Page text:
This article on Mindfulness is very detailed and scholarly. It’s for those who want a detailed analysis of Buddha’s concept of Mindfulness from a cognitive psychology perspective. Its well worth the [read]. So we can adopt a definition of mindfulness as a method by which we skilfully and intentionally focus our attention on our behaviors, perceptions, feelings, thoughts, and mental phenomena in the present moment, with the right intention of purifying the mind as prescribed in the Eightfold Path.
Photo credit: Victoria Nevland Borderline Personality Disorder (BPD) is a much misunderstood, even maligned diagnosis. Therapists and clients often dread hearing those words. My experience has been different. While I don’t deny the challenge, I find working with persons with BPD to be enjoyable and rewarding as well. The DSMIV criteria for BPD includes the following [some paraphrasing]: A pervasive pattern of instability of interpersonal relationships, self-image, and affects [feelings], and marked impulsivity beginning by early adulthood and present in a variety of contexts, as indicated by five (or more) of the following: 1.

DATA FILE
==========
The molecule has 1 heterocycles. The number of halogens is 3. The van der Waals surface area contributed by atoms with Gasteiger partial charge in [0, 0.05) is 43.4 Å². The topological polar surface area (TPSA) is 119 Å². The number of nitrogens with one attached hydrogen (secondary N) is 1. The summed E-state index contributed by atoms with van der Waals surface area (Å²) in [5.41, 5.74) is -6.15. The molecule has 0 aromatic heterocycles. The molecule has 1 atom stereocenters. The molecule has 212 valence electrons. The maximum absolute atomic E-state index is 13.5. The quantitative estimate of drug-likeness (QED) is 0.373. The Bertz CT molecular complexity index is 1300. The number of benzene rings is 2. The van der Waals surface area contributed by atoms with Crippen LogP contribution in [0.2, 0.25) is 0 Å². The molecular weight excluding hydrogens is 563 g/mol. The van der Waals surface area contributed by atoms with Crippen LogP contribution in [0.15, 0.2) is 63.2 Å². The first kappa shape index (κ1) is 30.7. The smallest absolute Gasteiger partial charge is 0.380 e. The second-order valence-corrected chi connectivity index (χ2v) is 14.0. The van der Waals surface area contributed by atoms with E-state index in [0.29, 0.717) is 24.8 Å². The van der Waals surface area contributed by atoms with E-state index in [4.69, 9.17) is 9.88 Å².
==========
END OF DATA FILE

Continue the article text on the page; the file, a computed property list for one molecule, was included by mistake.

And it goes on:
Psychology Today – Meaning of Life Blog reports on a research study documents support for a widely held assumption about mental health. “People who felt most strongly that their lives were meaningful were roughly 40% less likely to die than people who felt most strongly that their lives were meaningless. Regardless of whether people were younger or older (within the range examined in this study), male or female, depressed or not, disabled or in full physical health, high or low income, white or any other race, well-educated or not, living a meaningful, purposeful life was associated with living longer.
I’ll be on vacation the next few days so posting will be sparse or non-existant. See you later!